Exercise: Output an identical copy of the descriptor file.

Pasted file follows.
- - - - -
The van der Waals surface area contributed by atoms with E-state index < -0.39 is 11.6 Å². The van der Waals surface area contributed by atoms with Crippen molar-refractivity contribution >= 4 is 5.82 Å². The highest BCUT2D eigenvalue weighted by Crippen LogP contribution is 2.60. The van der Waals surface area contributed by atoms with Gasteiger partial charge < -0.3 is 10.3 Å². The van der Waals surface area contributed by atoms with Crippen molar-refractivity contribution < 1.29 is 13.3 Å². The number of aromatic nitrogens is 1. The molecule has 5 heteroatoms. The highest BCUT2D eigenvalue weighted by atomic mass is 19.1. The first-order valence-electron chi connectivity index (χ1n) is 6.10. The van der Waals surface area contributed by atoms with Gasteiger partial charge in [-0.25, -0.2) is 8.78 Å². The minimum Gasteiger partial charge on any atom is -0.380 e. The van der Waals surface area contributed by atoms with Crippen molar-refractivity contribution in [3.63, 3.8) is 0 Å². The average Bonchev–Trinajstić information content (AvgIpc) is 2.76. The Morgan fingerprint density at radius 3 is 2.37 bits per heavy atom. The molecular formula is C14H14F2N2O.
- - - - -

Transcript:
The van der Waals surface area contributed by atoms with E-state index < -0.39 is 11.6 Å². The van der Waals surface area contributed by atoms with Crippen molar-refractivity contribution >= 4 is 5.82 Å². The highest BCUT2D eigenvalue weighted by Crippen LogP contribution is 2.60. The van der Waals surface area contributed by atoms with Gasteiger partial charge < -0.3 is 10.3 Å². The van der Waals surface area contributed by atoms with Crippen molar-refractivity contribution < 1.29 is 13.3 Å². The number of aromatic nitrogens is 1. The molecule has 5 heteroatoms. The highest BCUT2D eigenvalue weighted by atomic mass is 19.1. The first-order valence-electron chi connectivity index (χ1n) is 6.10. The van der Waals surface area contributed by atoms with Gasteiger partial charge in [-0.25, -0.2) is 8.78 Å². The minimum Gasteiger partial charge on any atom is -0.380 e. The van der Waals surface area contributed by atoms with Crippen molar-refractivity contribution in [3.63, 3.8) is 0 Å². The average Bonchev–Trinajstić information content (AvgIpc) is 2.76. The Morgan fingerprint density at radius 3 is 2.37 bits per heavy atom. The molecular formula is C14H14F2N2O.